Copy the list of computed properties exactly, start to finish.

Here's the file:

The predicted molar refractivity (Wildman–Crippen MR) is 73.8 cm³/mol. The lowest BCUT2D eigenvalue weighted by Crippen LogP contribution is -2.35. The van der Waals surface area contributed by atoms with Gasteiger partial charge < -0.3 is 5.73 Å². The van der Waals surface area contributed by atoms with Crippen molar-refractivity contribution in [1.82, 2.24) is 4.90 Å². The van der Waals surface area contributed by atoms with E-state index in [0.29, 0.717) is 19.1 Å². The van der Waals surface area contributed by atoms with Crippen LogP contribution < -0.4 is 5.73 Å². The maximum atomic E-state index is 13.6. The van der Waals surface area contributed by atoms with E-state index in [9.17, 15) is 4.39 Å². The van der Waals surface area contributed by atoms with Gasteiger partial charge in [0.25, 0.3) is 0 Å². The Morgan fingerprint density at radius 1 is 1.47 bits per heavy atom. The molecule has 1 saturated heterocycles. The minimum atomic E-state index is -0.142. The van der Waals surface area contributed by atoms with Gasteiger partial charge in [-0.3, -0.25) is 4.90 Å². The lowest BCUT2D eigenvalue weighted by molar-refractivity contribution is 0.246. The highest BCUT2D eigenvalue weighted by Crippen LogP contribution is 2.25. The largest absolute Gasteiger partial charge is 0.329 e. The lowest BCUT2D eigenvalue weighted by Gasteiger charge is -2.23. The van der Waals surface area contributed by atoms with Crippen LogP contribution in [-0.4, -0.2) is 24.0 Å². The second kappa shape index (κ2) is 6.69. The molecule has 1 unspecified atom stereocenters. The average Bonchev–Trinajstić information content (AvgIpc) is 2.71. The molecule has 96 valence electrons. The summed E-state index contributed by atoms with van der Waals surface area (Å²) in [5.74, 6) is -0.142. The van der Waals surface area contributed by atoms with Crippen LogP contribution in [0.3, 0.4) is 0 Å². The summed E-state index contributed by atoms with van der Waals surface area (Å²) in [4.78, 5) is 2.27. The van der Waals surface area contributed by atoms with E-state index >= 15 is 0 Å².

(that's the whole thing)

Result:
The predicted molar refractivity (Wildman–Crippen MR) is 73.8 cm³/mol. The lowest BCUT2D eigenvalue weighted by Crippen LogP contribution is -2.35. The van der Waals surface area contributed by atoms with Gasteiger partial charge < -0.3 is 5.73 Å². The van der Waals surface area contributed by atoms with Crippen molar-refractivity contribution in [1.82, 2.24) is 4.90 Å². The van der Waals surface area contributed by atoms with E-state index in [0.29, 0.717) is 19.1 Å². The van der Waals surface area contributed by atoms with Crippen LogP contribution < -0.4 is 5.73 Å². The maximum atomic E-state index is 13.6. The van der Waals surface area contributed by atoms with E-state index in [9.17, 15) is 4.39 Å². The van der Waals surface area contributed by atoms with Gasteiger partial charge in [0.25, 0.3) is 0 Å². The Morgan fingerprint density at radius 1 is 1.47 bits per heavy atom. The molecule has 1 saturated heterocycles. The minimum atomic E-state index is -0.142. The van der Waals surface area contributed by atoms with Gasteiger partial charge in [-0.3, -0.25) is 4.90 Å². The lowest BCUT2D eigenvalue weighted by molar-refractivity contribution is 0.246. The highest BCUT2D eigenvalue weighted by Crippen LogP contribution is 2.25. The largest absolute Gasteiger partial charge is 0.329 e. The lowest BCUT2D eigenvalue weighted by Gasteiger charge is -2.23. The van der Waals surface area contributed by atoms with Crippen LogP contribution in [-0.4, -0.2) is 24.0 Å². The second kappa shape index (κ2) is 6.69. The molecule has 1 unspecified atom stereocenters. The average Bonchev–Trinajstić information content (AvgIpc) is 2.71. The molecule has 96 valence electrons. The summed E-state index contributed by atoms with van der Waals surface area (Å²) in [5.74, 6) is -0.142. The van der Waals surface area contributed by atoms with Crippen LogP contribution in [0.3, 0.4) is 0 Å². The summed E-state index contributed by atoms with van der Waals surface area (Å²) in [4.78, 5) is 2.27. The van der Waals surface area contributed by atoms with E-state index >= 15 is 0 Å².